Most adverse events were not serious in HFCN group, only one child was reported to be suffering from pneumothorax in one study.14 Pooled data showed that there was no increase in adverse events in children treated by HFNC compared with SOT and nCPAP. Two studies23 24 showed skin sores were less frequent in HFNC group than in nCPAP group. No child died in HFNC group.

There were several strengths in this review. It is the first meta-analysis evaluating effects and safety of HFNC on children with bronchiolitis compared with standard therapy, nCPAP. The value of HFNC was better evaluated in clinical practice. Besides, all included studies are RCTs, thus the high quality of included studies strengthens the reliability of this meta-analysis.

Several potential limitations of the analysis need to be noted. The characteristics of the intervention impeded researchers to use appropriate blinding. The sample size of some included studies was small. The flow rate of the HFNC ranged widely thus it was difficult to make a subgroup analysis to explore the most appropriate flow rate to treat children with bronchiolitis. Significant heterogeneity of some outcomes made it hard to conclude the effects of HFNC on bronchiolitis.

Conclusion

The systematic review and meta-analysis suggested that HFNC is safe as an initial respiratory management for bronchiolitis but the evidence is still lacking to show significant benefit for bronchiolitis compared with SOT and nCPAP. However, HFNC may decrease the rate of treatment failure for children with bronchiolitis compared with conventional oxygen supplementation. More well-designed RCTs with larger sample sizes need to be conducted to evaluate the effects of HFNC in children with bronchiolitis in the future, especially in China.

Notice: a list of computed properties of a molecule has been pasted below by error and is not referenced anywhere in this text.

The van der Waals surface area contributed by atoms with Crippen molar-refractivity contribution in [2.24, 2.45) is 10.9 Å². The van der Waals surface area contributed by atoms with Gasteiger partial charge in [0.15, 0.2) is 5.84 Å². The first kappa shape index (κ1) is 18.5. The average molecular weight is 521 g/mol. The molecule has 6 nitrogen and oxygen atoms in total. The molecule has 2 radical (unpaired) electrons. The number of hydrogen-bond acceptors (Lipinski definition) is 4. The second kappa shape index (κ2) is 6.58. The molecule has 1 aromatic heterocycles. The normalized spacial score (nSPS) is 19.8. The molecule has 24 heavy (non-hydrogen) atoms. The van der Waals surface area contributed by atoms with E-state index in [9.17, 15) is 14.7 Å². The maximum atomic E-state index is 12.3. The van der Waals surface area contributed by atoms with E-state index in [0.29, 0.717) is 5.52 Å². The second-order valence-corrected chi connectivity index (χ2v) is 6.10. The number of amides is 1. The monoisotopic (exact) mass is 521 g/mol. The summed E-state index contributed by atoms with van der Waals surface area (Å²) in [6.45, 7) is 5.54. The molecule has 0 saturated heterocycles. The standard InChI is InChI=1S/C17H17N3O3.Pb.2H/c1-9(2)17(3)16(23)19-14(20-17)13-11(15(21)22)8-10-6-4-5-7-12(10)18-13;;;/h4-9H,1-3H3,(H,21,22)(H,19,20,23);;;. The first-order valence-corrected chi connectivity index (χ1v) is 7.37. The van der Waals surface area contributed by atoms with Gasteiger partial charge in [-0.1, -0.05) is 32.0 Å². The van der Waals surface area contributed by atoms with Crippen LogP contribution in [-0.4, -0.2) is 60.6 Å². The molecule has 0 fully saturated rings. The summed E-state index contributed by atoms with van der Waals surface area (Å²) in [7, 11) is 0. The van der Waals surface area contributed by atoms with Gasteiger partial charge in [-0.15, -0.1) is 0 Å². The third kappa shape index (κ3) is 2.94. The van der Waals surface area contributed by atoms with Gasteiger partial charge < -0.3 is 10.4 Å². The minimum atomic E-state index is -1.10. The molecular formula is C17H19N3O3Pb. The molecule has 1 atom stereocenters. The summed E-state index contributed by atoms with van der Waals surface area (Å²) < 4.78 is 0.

References

Footnotes

  • Contributors JL is responsible for conception, data search, inclusion and exclusion of studies, data extraction, assessment of methodological quality, data analysis and writing the manuscript. YZ and CG is responsible for inclusion and exclusion of studies, data extraction and data analysis. LX and SL is responsible for data search, inclusion and exclusion of studies, assessment of methodological quality and checking the data of the outcomes. JD is responsible for supervision, interpretation of results and checking the first and the final versions of the manuscript.

  • Funding The authors have not declared a specific grant for this research from any funding agency in the public, commercial or not-for-profit sectors.

  • Competing interests None declared.

  • Patient consent Not required.

  • Provenance and peer review Not commissioned; externally peer reviewed.